A 1974 UNESCO symposium titled “On the Peopling of Ancient Egypt and the Deciphering of the Meroitic Script” was held to determine the history of Ancient Egyptians. It took submissions from experts worldwide, regardless of their conclusions, and the final decisions came to form chapters in a volume of “The General History of Africa.”

No participant in this symposium of nations supported the idea that ancient Egyptians were Caucasian.

The most popular opinion was that Ancient Egyptians were indigenous to the area, with a range of skin pigmentation and some familial relationships to the rest of Africa.

Modern scientists reject the idea of trying to classify race and skin color the same way political minds in America might try to do. 

“When you talk about Egypt, it’s just not right to talk about black or white,” said Frank J. Yurco, an Egyptologist at the Field Museum and the University of Chicago, when speaking to the Washington Post. “That’s all just American terminology, and it serves American purposes.”

Was Tutankhamun Black?

In 2007, the chief of Egyptian Antiquities, Zahi Hawass, told the world media that Tutankhamun was not black. This was terrific news for followers of Dynastic Race Theory, who supported this quote by pointing to artist renditions of the boy-king. 

This conclusion was challenging to make. A 2005 CAT scan of the boy showed the skull of a North African but with a “nose opening suggested narrow nostrils – a European characteristic.”

Scientists agree that determining skin or eye color from scans is impossible, and reconstructions were based on the skin of contemporary Egyptians, affected by the interracial breeding of the last few centuries.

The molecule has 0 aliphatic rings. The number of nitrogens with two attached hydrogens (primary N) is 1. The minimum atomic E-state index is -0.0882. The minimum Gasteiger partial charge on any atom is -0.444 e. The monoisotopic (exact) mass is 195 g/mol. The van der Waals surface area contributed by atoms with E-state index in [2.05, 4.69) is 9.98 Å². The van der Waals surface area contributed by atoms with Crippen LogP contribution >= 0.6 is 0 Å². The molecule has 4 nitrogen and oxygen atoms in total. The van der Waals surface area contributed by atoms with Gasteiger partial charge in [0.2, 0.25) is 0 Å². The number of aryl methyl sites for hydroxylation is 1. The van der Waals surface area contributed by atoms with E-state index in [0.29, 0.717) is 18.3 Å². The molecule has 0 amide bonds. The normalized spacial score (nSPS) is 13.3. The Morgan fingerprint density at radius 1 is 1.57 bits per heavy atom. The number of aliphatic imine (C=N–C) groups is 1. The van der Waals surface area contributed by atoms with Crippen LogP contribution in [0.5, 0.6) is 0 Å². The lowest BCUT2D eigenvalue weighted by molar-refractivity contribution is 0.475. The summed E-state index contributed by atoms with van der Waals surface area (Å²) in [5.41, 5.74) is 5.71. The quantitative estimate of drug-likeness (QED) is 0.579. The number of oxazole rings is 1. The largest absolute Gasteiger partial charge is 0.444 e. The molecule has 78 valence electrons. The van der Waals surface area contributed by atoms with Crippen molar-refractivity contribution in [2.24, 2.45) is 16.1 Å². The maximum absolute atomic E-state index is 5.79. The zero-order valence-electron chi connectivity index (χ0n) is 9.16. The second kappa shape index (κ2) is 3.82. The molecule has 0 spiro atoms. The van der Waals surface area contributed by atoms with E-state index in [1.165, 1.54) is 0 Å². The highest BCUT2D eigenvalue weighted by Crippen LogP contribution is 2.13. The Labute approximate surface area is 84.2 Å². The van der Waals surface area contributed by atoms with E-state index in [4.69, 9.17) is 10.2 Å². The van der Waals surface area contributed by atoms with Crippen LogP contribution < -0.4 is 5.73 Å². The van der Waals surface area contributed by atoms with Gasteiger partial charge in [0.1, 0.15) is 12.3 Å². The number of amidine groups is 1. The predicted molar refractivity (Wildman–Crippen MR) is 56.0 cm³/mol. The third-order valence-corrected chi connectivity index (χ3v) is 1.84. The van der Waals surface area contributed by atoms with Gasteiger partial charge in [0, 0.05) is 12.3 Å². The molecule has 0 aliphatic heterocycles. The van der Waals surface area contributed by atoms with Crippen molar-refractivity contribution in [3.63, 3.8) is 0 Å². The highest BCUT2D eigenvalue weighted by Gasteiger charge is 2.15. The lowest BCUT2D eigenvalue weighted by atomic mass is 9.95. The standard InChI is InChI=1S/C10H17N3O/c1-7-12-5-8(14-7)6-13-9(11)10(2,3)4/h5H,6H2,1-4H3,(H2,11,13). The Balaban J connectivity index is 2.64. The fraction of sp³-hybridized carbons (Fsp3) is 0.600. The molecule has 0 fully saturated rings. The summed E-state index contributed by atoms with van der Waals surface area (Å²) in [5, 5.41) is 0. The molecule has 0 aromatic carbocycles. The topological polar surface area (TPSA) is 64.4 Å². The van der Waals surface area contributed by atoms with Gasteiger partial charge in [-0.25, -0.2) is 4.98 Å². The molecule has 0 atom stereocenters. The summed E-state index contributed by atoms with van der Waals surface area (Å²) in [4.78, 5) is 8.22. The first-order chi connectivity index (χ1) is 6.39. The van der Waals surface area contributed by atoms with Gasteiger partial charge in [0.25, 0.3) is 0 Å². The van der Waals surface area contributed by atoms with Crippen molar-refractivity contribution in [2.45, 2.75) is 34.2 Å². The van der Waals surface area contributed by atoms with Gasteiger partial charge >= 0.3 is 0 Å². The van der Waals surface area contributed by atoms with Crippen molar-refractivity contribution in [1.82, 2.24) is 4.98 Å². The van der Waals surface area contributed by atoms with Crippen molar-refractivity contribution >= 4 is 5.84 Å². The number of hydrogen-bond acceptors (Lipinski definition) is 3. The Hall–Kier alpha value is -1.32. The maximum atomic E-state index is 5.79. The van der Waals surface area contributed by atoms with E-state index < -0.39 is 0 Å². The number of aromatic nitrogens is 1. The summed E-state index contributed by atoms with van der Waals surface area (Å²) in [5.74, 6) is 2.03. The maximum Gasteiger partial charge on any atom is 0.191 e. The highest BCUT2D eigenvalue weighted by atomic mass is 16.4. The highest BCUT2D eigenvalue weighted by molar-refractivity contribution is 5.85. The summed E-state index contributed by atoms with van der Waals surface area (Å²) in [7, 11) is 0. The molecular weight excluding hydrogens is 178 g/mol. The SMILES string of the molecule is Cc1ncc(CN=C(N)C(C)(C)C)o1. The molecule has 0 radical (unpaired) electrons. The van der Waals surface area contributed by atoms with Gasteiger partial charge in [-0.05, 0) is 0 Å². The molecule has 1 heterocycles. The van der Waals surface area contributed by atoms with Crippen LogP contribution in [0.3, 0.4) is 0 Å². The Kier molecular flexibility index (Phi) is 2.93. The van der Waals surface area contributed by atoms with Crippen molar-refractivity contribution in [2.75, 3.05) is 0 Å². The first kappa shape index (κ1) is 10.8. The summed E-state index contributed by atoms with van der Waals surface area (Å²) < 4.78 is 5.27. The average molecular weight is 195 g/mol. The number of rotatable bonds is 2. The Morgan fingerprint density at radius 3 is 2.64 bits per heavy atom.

A genetics company attempted to look into the genetic markers of Tut but did not have all the data required to make a solid conclusion.

In the end, we don’t know the background of the child pharaoh other than his family (back to his grandparents) all lived in Egypt.

Was Cleopatra Black?

The argument that Cleopatra VII was black goes back to the 1940s and is repeated every few decades, but there is no evidence for such an argument.

An Austrian scientist in 2009 claimed that her mother may have been black, based on the skeletal measurements of a mummy he believed to be her sister. However, skeletal measurements are a poor indication of race.

The evidence that this particular skeleton was related to Cleopatra amounted to ancient notes and poorly maintained photographs of the original dig site.

Demographics of Egypt Today and Yesterday

Of the 104 Million Egyptians living in the country today, most have similar biological characteristics to sub-Saharan Africans rather than Europeans.

By studying blood samples from mummies, scientists have discovered that they are similar to both the Egyptians of today and those in other areas of North Africa.

While studies continue, the current consensus is that the population of Egypt has not changed much over the millennia and primarily finds ancestors in North Africa and the Levant.

Conclusion

Were ancient Egyptians black? Well, it depends on your definition of “black.” Most came from North Africa or below, but there are some reasons to believe they mixed with people from the Levant and Europe.

However, there is no evidence that Dynastic Race Theory is valid, and any attempt to explore this beyond an academic interest is to court racism.